What do information architects do and what training do you need for the job?
In recent years, parson has supported several companies in setting up a new information architecture for technical documentation and product information. Some of our colleagues have specialized in this role. But what does an information architect actually do? In this blog post, we take a look at the tasks and training of information architects.
We also had the opportunity to ask Frank Ralf, information architect at parson, about his current projects and the particular challenges involved in developing information architectures.
What are the responsibilities of information architects?
Developing a sustainable information architecture is an important area of technical communication. Similar to the house architecture that provides the foundation for the construction of a house, information architecture provides the structural foundation for writing technical documentation or information on how to use products and services.
Information architects first define standardized structures for technical documentation. This includes content types such as task descriptions and troubleshooting and their components, such as warnings.
Since technical documentation is typically created in a modular fashion and for multiple product variants from a single source, information architects develop concepts for modularizing and reusing content for different output channels and document types.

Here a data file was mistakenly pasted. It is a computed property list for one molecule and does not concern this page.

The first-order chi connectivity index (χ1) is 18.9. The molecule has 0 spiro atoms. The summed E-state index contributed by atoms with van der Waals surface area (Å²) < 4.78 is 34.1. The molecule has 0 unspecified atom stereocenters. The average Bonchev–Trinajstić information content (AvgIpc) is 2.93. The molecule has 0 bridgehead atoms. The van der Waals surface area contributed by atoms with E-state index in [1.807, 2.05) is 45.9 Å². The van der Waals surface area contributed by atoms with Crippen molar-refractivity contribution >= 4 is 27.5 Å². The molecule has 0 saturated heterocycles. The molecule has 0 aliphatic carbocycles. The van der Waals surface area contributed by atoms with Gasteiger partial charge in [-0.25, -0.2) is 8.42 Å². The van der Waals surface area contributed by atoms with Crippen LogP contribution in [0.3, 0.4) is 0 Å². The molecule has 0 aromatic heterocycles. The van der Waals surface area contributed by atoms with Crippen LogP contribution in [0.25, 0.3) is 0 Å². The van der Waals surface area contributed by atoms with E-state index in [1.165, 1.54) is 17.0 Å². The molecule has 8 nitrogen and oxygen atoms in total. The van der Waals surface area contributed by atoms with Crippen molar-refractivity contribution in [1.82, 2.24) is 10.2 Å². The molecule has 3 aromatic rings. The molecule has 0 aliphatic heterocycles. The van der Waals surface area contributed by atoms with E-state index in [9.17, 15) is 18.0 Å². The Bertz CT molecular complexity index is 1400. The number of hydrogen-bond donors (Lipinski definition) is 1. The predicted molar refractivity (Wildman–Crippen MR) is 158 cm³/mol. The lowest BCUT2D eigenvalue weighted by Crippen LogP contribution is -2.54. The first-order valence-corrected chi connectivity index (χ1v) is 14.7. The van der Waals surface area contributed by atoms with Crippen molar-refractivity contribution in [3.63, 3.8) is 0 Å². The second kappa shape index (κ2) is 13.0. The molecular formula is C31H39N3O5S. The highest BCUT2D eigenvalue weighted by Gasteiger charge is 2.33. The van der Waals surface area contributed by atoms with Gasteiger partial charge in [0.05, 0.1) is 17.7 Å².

In addition, information architects work with metadata and define its structure and types in the information architecture to semantically enrich the content of technical documentation.
Finally, information architects define rules for the consistent linguistic design of content, in particular terminology and writing rules, so that the information is usable and user-friendly.
Information architecture is usually company-specific, although there are established standards and practices that can be used as a basis. These include PI classification, DITA, and topic-based writing. Since many companies use content management systems for technical documentation and the documentation is delivered via various channels, the information architect often implements the developed information architecture into various IT systems.
Why do we need an information architecture?
The work of information architects makes it easier for users of products and services to get the most out of accompanying information such as data sheets, operating instructions, or software documentation. Uniformly structured information types and a consistent linguistic design for all of a company's content make it easier to quickly understand and navigate through large amounts of information. A well-designed information architecture also makes it easier to automate publishing and translation processes, and to reuse content for multiple channels, such as websites, marketing materials, and technical documentation.
What knowledge and skills do information architects need?
Information architects need to have extensive knowledge of standardizing and structuring technical documentation and product information. They must be able to develop metadata models, such as taxonomies or ontologies. In addition to these professional skills, they need technical knowledge, including common documentation formats such as XML, content management systems, and content delivery platforms. At parson, you should enjoy working with clients, as consulting and supporting client-specific projects is part of the job.